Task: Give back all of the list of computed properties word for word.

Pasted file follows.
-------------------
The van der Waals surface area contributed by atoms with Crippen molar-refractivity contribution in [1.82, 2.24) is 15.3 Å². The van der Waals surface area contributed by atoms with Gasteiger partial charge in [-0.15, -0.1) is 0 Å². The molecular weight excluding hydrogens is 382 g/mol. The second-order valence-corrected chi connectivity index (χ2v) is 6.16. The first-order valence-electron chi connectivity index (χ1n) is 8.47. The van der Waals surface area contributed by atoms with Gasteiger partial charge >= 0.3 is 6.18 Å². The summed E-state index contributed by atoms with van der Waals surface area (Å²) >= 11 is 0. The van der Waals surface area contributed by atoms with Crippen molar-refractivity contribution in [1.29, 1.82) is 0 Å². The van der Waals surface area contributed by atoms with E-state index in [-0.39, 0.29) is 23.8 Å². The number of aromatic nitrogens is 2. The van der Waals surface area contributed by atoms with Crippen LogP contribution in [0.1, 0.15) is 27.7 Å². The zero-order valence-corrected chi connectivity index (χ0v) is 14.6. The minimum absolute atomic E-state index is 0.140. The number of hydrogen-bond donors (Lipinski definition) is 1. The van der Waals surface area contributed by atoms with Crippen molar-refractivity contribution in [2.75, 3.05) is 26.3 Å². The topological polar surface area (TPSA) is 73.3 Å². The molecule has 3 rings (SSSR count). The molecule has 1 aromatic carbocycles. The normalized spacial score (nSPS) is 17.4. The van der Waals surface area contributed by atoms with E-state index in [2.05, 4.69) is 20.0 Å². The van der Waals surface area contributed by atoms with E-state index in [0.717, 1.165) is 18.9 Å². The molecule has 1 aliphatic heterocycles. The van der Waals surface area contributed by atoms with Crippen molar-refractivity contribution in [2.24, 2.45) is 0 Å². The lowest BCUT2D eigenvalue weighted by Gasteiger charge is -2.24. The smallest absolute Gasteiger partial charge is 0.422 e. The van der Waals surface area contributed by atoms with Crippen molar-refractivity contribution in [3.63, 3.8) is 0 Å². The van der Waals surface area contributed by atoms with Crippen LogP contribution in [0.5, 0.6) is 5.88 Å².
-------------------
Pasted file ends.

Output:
The van der Waals surface area contributed by atoms with Crippen molar-refractivity contribution in [1.82, 2.24) is 15.3 Å². The van der Waals surface area contributed by atoms with Gasteiger partial charge in [-0.15, -0.1) is 0 Å². The molecular weight excluding hydrogens is 382 g/mol. The second-order valence-corrected chi connectivity index (χ2v) is 6.16. The first-order valence-electron chi connectivity index (χ1n) is 8.47. The van der Waals surface area contributed by atoms with Gasteiger partial charge >= 0.3 is 6.18 Å². The summed E-state index contributed by atoms with van der Waals surface area (Å²) >= 11 is 0. The van der Waals surface area contributed by atoms with Crippen molar-refractivity contribution in [1.29, 1.82) is 0 Å². The van der Waals surface area contributed by atoms with E-state index in [-0.39, 0.29) is 23.8 Å². The number of aromatic nitrogens is 2. The van der Waals surface area contributed by atoms with Crippen LogP contribution in [0.1, 0.15) is 27.7 Å². The zero-order valence-corrected chi connectivity index (χ0v) is 14.6. The minimum absolute atomic E-state index is 0.140. The number of hydrogen-bond donors (Lipinski definition) is 1. The van der Waals surface area contributed by atoms with Crippen molar-refractivity contribution in [2.75, 3.05) is 26.3 Å². The topological polar surface area (TPSA) is 73.3 Å². The molecule has 3 rings (SSSR count). The molecule has 1 aromatic carbocycles. The normalized spacial score (nSPS) is 17.4. The van der Waals surface area contributed by atoms with E-state index in [2.05, 4.69) is 20.0 Å². The van der Waals surface area contributed by atoms with E-state index in [0.717, 1.165) is 18.9 Å². The molecule has 1 aliphatic heterocycles. The van der Waals surface area contributed by atoms with Crippen molar-refractivity contribution in [2.24, 2.45) is 0 Å². The lowest BCUT2D eigenvalue weighted by Gasteiger charge is -2.24. The smallest absolute Gasteiger partial charge is 0.422 e. The van der Waals surface area contributed by atoms with Crippen molar-refractivity contribution in [3.63, 3.8) is 0 Å². The van der Waals surface area contributed by atoms with Crippen LogP contribution in [0.5, 0.6) is 5.88 Å².